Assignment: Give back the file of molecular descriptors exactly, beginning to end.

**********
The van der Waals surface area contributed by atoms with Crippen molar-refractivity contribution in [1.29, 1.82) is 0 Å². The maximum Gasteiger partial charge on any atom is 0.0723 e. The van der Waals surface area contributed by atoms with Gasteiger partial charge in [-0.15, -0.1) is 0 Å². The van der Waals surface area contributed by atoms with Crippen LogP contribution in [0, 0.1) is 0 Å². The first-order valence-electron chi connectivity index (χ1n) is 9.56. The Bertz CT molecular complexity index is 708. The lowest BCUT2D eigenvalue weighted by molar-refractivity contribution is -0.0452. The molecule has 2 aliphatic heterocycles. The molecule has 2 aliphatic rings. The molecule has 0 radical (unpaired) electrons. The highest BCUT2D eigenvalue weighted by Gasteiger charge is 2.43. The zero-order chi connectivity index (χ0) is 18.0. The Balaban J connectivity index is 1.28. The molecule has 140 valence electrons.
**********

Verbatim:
The van der Waals surface area contributed by atoms with Crippen molar-refractivity contribution in [1.29, 1.82) is 0 Å². The maximum Gasteiger partial charge on any atom is 0.0723 e. The van der Waals surface area contributed by atoms with Gasteiger partial charge in [-0.15, -0.1) is 0 Å². The van der Waals surface area contributed by atoms with Crippen LogP contribution in [0, 0.1) is 0 Å². The first-order valence-electron chi connectivity index (χ1n) is 9.56. The Bertz CT molecular complexity index is 708. The lowest BCUT2D eigenvalue weighted by molar-refractivity contribution is -0.0452. The molecule has 2 aliphatic heterocycles. The molecule has 2 aliphatic rings. The molecule has 0 radical (unpaired) electrons. The highest BCUT2D eigenvalue weighted by Gasteiger charge is 2.43. The zero-order chi connectivity index (χ0) is 18.0. The Balaban J connectivity index is 1.28. The molecule has 140 valence electrons.